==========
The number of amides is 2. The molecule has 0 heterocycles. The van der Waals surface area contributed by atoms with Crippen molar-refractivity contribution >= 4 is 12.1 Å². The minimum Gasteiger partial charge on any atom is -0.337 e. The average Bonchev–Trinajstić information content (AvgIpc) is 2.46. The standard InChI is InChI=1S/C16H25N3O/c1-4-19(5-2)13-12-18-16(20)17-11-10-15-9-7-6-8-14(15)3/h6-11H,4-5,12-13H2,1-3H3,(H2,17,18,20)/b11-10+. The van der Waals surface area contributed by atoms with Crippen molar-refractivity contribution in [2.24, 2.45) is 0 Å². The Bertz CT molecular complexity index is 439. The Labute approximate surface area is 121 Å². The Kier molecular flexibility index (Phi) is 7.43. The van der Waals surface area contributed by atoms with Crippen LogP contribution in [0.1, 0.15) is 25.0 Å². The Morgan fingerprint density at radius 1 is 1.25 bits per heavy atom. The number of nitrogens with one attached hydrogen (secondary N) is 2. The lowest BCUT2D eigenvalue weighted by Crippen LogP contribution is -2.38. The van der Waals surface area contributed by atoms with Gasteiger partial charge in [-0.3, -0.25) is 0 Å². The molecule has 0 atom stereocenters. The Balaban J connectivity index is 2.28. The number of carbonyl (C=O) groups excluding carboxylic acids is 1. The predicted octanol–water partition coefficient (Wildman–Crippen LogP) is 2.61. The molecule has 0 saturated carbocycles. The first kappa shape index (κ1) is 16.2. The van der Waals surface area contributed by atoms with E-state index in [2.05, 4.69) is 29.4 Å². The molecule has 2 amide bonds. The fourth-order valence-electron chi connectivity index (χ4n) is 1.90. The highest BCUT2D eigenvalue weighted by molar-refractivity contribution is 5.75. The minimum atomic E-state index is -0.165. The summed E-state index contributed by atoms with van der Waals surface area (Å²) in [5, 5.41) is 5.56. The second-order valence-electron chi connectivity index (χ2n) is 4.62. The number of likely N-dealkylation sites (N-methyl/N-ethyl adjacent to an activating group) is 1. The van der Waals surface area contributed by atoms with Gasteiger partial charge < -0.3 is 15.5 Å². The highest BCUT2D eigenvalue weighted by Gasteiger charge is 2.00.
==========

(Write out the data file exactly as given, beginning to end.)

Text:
The number of amides is 2. The molecule has 0 heterocycles. The van der Waals surface area contributed by atoms with Crippen molar-refractivity contribution >= 4 is 12.1 Å². The minimum Gasteiger partial charge on any atom is -0.337 e. The average Bonchev–Trinajstić information content (AvgIpc) is 2.46. The standard InChI is InChI=1S/C16H25N3O/c1-4-19(5-2)13-12-18-16(20)17-11-10-15-9-7-6-8-14(15)3/h6-11H,4-5,12-13H2,1-3H3,(H2,17,18,20)/b11-10+. The van der Waals surface area contributed by atoms with Crippen molar-refractivity contribution in [2.24, 2.45) is 0 Å². The Bertz CT molecular complexity index is 439. The Labute approximate surface area is 121 Å². The Kier molecular flexibility index (Phi) is 7.43. The van der Waals surface area contributed by atoms with Crippen LogP contribution in [0.1, 0.15) is 25.0 Å². The Morgan fingerprint density at radius 1 is 1.25 bits per heavy atom. The number of nitrogens with one attached hydrogen (secondary N) is 2. The lowest BCUT2D eigenvalue weighted by Crippen LogP contribution is -2.38. The van der Waals surface area contributed by atoms with Gasteiger partial charge in [-0.3, -0.25) is 0 Å². The molecule has 0 atom stereocenters. The Balaban J connectivity index is 2.28. The number of carbonyl (C=O) groups excluding carboxylic acids is 1. The predicted octanol–water partition coefficient (Wildman–Crippen LogP) is 2.61. The molecule has 0 saturated carbocycles. The first kappa shape index (κ1) is 16.2. The van der Waals surface area contributed by atoms with E-state index in [2.05, 4.69) is 29.4 Å². The molecule has 2 amide bonds. The fourth-order valence-electron chi connectivity index (χ4n) is 1.90. The highest BCUT2D eigenvalue weighted by molar-refractivity contribution is 5.75. The minimum atomic E-state index is -0.165. The summed E-state index contributed by atoms with van der Waals surface area (Å²) in [5, 5.41) is 5.56. The second-order valence-electron chi connectivity index (χ2n) is 4.62. The number of likely N-dealkylation sites (N-methyl/N-ethyl adjacent to an activating group) is 1. The van der Waals surface area contributed by atoms with Gasteiger partial charge < -0.3 is 15.5 Å². The highest BCUT2D eigenvalue weighted by Gasteiger charge is 2.00.